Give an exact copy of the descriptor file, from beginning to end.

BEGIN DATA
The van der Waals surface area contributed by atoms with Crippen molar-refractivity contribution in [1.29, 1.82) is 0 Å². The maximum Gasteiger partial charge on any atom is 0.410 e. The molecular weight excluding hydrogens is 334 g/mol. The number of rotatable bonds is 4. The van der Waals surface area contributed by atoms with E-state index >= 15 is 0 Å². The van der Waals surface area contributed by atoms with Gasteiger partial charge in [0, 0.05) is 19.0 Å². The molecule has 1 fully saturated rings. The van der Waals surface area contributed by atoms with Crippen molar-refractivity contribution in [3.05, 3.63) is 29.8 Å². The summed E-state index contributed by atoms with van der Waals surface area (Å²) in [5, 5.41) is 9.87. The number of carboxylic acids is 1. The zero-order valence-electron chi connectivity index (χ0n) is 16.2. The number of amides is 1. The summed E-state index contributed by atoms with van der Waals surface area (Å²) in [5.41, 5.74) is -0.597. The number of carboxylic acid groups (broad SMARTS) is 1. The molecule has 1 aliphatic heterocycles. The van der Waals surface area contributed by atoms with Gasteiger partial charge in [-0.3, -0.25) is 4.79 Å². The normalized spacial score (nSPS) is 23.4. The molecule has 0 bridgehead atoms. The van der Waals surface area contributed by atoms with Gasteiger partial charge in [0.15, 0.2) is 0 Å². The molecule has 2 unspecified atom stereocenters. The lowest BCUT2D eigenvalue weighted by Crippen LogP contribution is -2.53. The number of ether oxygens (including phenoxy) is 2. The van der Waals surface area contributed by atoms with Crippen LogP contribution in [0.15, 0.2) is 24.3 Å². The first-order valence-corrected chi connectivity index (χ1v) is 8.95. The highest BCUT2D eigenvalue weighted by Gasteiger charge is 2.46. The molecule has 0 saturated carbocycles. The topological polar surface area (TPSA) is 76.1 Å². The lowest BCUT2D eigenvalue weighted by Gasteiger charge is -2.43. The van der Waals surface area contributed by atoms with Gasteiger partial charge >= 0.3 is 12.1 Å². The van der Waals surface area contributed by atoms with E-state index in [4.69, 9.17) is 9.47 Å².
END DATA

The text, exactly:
The van der Waals surface area contributed by atoms with Crippen molar-refractivity contribution in [1.29, 1.82) is 0 Å². The maximum Gasteiger partial charge on any atom is 0.410 e. The molecular weight excluding hydrogens is 334 g/mol. The number of rotatable bonds is 4. The van der Waals surface area contributed by atoms with E-state index >= 15 is 0 Å². The van der Waals surface area contributed by atoms with Gasteiger partial charge in [0, 0.05) is 19.0 Å². The molecule has 1 fully saturated rings. The van der Waals surface area contributed by atoms with Crippen molar-refractivity contribution in [3.05, 3.63) is 29.8 Å². The summed E-state index contributed by atoms with van der Waals surface area (Å²) in [5, 5.41) is 9.87. The number of carboxylic acids is 1. The zero-order valence-electron chi connectivity index (χ0n) is 16.2. The number of amides is 1. The summed E-state index contributed by atoms with van der Waals surface area (Å²) in [5.41, 5.74) is -0.597. The number of carboxylic acid groups (broad SMARTS) is 1. The molecule has 1 aliphatic heterocycles. The van der Waals surface area contributed by atoms with Gasteiger partial charge in [-0.3, -0.25) is 4.79 Å². The normalized spacial score (nSPS) is 23.4. The molecule has 0 bridgehead atoms. The van der Waals surface area contributed by atoms with Gasteiger partial charge in [0.15, 0.2) is 0 Å². The molecule has 2 unspecified atom stereocenters. The lowest BCUT2D eigenvalue weighted by Crippen LogP contribution is -2.53. The number of ether oxygens (including phenoxy) is 2. The van der Waals surface area contributed by atoms with Crippen LogP contribution in [0.15, 0.2) is 24.3 Å². The first-order valence-corrected chi connectivity index (χ1v) is 8.95. The highest BCUT2D eigenvalue weighted by Gasteiger charge is 2.46. The molecule has 0 saturated carbocycles. The topological polar surface area (TPSA) is 76.1 Å². The lowest BCUT2D eigenvalue weighted by Gasteiger charge is -2.43. The van der Waals surface area contributed by atoms with Gasteiger partial charge >= 0.3 is 12.1 Å². The van der Waals surface area contributed by atoms with E-state index in [4.69, 9.17) is 9.47 Å².